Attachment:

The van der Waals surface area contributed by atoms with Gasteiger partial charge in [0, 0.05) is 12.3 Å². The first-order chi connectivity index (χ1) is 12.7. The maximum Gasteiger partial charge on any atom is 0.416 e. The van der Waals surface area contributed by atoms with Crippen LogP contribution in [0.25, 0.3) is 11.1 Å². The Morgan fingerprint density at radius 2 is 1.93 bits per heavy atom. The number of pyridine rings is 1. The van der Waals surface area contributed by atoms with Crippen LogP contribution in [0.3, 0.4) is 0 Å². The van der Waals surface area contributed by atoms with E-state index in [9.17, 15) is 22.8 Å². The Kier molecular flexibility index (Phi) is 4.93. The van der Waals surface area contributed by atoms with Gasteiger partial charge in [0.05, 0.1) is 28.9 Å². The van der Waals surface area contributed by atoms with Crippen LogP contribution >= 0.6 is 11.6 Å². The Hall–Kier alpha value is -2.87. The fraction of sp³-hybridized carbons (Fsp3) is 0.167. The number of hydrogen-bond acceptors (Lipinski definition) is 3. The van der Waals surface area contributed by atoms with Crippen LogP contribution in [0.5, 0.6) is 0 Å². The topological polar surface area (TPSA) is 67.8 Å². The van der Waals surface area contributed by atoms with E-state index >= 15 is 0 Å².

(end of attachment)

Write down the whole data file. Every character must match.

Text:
The van der Waals surface area contributed by atoms with Gasteiger partial charge in [0, 0.05) is 12.3 Å². The first-order chi connectivity index (χ1) is 12.7. The maximum Gasteiger partial charge on any atom is 0.416 e. The van der Waals surface area contributed by atoms with Crippen LogP contribution in [0.25, 0.3) is 11.1 Å². The Morgan fingerprint density at radius 2 is 1.93 bits per heavy atom. The number of pyridine rings is 1. The van der Waals surface area contributed by atoms with Crippen LogP contribution in [0.3, 0.4) is 0 Å². The van der Waals surface area contributed by atoms with E-state index in [9.17, 15) is 22.8 Å². The Kier molecular flexibility index (Phi) is 4.93. The van der Waals surface area contributed by atoms with Gasteiger partial charge in [0.05, 0.1) is 28.9 Å². The van der Waals surface area contributed by atoms with Crippen LogP contribution >= 0.6 is 11.6 Å². The Hall–Kier alpha value is -2.87. The fraction of sp³-hybridized carbons (Fsp3) is 0.167. The number of hydrogen-bond acceptors (Lipinski definition) is 3. The van der Waals surface area contributed by atoms with Crippen LogP contribution in [0.5, 0.6) is 0 Å². The topological polar surface area (TPSA) is 67.8 Å². The van der Waals surface area contributed by atoms with E-state index >= 15 is 0 Å².